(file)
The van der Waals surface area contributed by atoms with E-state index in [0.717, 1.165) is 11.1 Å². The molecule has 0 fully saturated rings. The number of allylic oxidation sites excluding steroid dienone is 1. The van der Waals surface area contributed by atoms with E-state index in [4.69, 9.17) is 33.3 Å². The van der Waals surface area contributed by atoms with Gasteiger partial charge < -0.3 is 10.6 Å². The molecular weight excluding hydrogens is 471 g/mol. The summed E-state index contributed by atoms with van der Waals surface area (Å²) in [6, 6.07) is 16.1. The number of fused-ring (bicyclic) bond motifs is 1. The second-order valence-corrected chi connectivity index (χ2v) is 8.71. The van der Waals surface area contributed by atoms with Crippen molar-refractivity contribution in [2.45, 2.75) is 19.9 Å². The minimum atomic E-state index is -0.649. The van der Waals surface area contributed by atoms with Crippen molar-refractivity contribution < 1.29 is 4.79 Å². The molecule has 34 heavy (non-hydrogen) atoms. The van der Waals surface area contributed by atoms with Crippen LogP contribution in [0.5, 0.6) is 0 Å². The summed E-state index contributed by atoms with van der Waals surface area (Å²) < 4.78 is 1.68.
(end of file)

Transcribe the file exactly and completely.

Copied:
The van der Waals surface area contributed by atoms with E-state index in [0.717, 1.165) is 11.1 Å². The molecule has 0 fully saturated rings. The number of allylic oxidation sites excluding steroid dienone is 1. The van der Waals surface area contributed by atoms with E-state index in [4.69, 9.17) is 33.3 Å². The van der Waals surface area contributed by atoms with Gasteiger partial charge < -0.3 is 10.6 Å². The molecular weight excluding hydrogens is 471 g/mol. The summed E-state index contributed by atoms with van der Waals surface area (Å²) in [6, 6.07) is 16.1. The number of fused-ring (bicyclic) bond motifs is 1. The second-order valence-corrected chi connectivity index (χ2v) is 8.71. The van der Waals surface area contributed by atoms with Crippen molar-refractivity contribution in [2.45, 2.75) is 19.9 Å². The minimum atomic E-state index is -0.649. The van der Waals surface area contributed by atoms with Crippen molar-refractivity contribution < 1.29 is 4.79 Å². The molecule has 34 heavy (non-hydrogen) atoms. The van der Waals surface area contributed by atoms with Crippen LogP contribution in [0.5, 0.6) is 0 Å². The summed E-state index contributed by atoms with van der Waals surface area (Å²) < 4.78 is 1.68.